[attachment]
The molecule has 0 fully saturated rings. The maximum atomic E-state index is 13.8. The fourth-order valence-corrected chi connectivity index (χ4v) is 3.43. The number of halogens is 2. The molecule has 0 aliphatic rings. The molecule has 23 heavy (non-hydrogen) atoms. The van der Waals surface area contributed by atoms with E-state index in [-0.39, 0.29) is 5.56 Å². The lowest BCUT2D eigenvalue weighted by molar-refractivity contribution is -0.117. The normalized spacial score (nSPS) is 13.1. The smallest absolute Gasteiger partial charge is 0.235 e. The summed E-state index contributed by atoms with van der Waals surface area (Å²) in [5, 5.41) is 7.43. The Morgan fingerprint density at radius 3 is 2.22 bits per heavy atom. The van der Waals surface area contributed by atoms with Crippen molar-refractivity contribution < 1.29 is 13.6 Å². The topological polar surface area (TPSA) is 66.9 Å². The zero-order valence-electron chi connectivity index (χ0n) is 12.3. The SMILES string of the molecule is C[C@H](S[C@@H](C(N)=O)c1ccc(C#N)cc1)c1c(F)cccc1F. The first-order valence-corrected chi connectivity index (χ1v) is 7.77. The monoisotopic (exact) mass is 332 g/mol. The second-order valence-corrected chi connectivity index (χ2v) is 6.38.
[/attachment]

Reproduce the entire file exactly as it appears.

The molecule has 0 fully saturated rings. The maximum atomic E-state index is 13.8. The fourth-order valence-corrected chi connectivity index (χ4v) is 3.43. The number of halogens is 2. The molecule has 0 aliphatic rings. The molecule has 23 heavy (non-hydrogen) atoms. The van der Waals surface area contributed by atoms with E-state index in [-0.39, 0.29) is 5.56 Å². The lowest BCUT2D eigenvalue weighted by molar-refractivity contribution is -0.117. The normalized spacial score (nSPS) is 13.1. The smallest absolute Gasteiger partial charge is 0.235 e. The summed E-state index contributed by atoms with van der Waals surface area (Å²) in [5, 5.41) is 7.43. The Morgan fingerprint density at radius 3 is 2.22 bits per heavy atom. The van der Waals surface area contributed by atoms with Crippen molar-refractivity contribution < 1.29 is 13.6 Å². The topological polar surface area (TPSA) is 66.9 Å². The zero-order valence-electron chi connectivity index (χ0n) is 12.3. The SMILES string of the molecule is C[C@H](S[C@@H](C(N)=O)c1ccc(C#N)cc1)c1c(F)cccc1F. The first-order valence-corrected chi connectivity index (χ1v) is 7.77. The monoisotopic (exact) mass is 332 g/mol. The second-order valence-corrected chi connectivity index (χ2v) is 6.38.